Biblical accounts depict how humanity conceived a dumb idea of constructing a tower whose top would touch heaven.
The Tower of Babel became a failed mission after God caused it to come tumbling down. People who hitherto spoke a single language started speaking in tongues and could not understand each other.
That scenario is playing out in the Kenya Kwanza government after controversy arose over ownership of an obscure Sh17 billion oil consignment. What was initially contested was ownership between businesslady Ann Njeri, Galana Oil and the government. Questions later arose on the said ‘government to government’ oil deal between Kenya and the Saudi Arabia government.
Claims by Azimio that the government is pulling wool over the eyes of Kenyans; and that there is no deal between Kenya and Saudi Arabia were vehemently denied by National Assembly majority leader Kimani Ichung'wah who explained what a government-to-government oil deal entailed.
President William Ruto came out to defend the deal, warning the opposition it would not find any scandal in it. Earlier, Energy Cabinet Secretary Davis Chirchir had claimed that the 100,000 metric tonnes of oil belonged to Galana Energies Limited and not Njeri who has availed requisite documentation.
UDA Secretary General Cleophas Malala has introduced a new twist; that the real owners of the Sh17 billion oil are former President Uhuru Kenyatta and Raila Odinga. Malala claims Uhuru irregularly took Sh16 billion from the Treasury in the last days of his presidency, which he used to purchase the oil.
The veracity of Malala’s claim is yet to be established, but its sensationalism detracts from the serious issues at hand. Such recklessness portrays Kenya Kwanza's leadership as disjointed.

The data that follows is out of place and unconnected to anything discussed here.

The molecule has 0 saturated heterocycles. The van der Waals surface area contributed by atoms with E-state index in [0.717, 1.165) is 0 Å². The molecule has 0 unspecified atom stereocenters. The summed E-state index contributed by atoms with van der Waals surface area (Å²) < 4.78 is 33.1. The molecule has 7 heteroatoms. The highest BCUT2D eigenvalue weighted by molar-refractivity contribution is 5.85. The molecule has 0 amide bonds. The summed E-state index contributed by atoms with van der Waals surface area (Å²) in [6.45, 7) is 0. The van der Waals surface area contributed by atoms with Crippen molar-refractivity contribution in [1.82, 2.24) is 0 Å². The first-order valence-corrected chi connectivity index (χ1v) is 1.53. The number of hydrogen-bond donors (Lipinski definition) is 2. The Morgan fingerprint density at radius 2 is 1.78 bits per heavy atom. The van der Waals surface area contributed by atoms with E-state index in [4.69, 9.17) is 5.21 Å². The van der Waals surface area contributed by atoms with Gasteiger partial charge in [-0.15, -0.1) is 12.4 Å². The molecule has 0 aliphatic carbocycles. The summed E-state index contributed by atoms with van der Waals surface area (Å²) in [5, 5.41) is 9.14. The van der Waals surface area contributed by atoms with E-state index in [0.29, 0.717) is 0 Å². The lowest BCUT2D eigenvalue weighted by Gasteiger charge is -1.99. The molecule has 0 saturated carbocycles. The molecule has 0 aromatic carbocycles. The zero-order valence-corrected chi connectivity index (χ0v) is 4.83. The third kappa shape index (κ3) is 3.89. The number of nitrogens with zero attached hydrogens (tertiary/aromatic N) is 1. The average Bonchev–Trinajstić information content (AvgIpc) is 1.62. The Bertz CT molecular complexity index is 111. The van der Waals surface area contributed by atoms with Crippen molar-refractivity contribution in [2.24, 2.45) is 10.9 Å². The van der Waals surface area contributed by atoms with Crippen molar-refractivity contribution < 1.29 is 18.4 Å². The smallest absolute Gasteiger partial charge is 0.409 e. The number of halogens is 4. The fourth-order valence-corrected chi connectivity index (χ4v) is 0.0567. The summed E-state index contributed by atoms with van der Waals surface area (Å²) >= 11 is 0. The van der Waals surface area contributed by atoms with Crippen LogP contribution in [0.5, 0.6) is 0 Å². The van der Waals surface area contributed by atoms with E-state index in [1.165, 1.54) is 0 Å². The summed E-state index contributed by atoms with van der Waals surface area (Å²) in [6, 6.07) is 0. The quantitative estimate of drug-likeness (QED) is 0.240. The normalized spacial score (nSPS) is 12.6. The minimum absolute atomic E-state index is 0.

Busia Senator Okiya Omtatah claims that through Gazette Notice No. 9734 of July 13, 2023, the “Ministry of Finance withdrew from the Consolidated Fund some Sh17,224,718,632 in June 2023, at the closure of the FY 2022/2023, for subsidies to private financial enterprise” and challenged Energy CS Davis Chirchir and his Transport Counterpart Kipchumba Murkomen to come clean on their relationship with Njeri.
We are yet to get to the nitty-gritty of the contentious oil deal, but clearly, Kenya Kwanza’s disunity has been exposed. Anybody with a title attached to his name feels inclined to defend the government even without a clue about the issues at hand.
While listening to different versions of the same story from Kenya Kwanza, the need for a centralised messaging unit for the government cannot be overemphasised.
That need has never been more urgent than now that Kenya Kwanza is fumbling every inch of the way trying to give explanations on why the rosy campaign promises it made to Kenyans have not been actualised.
Government mandarins should stop running around in circles contradicting themselves. Their feeble attempts to mask the truth only fuel speculation.
-The writer is a sub-editor at The Standard. [email protected]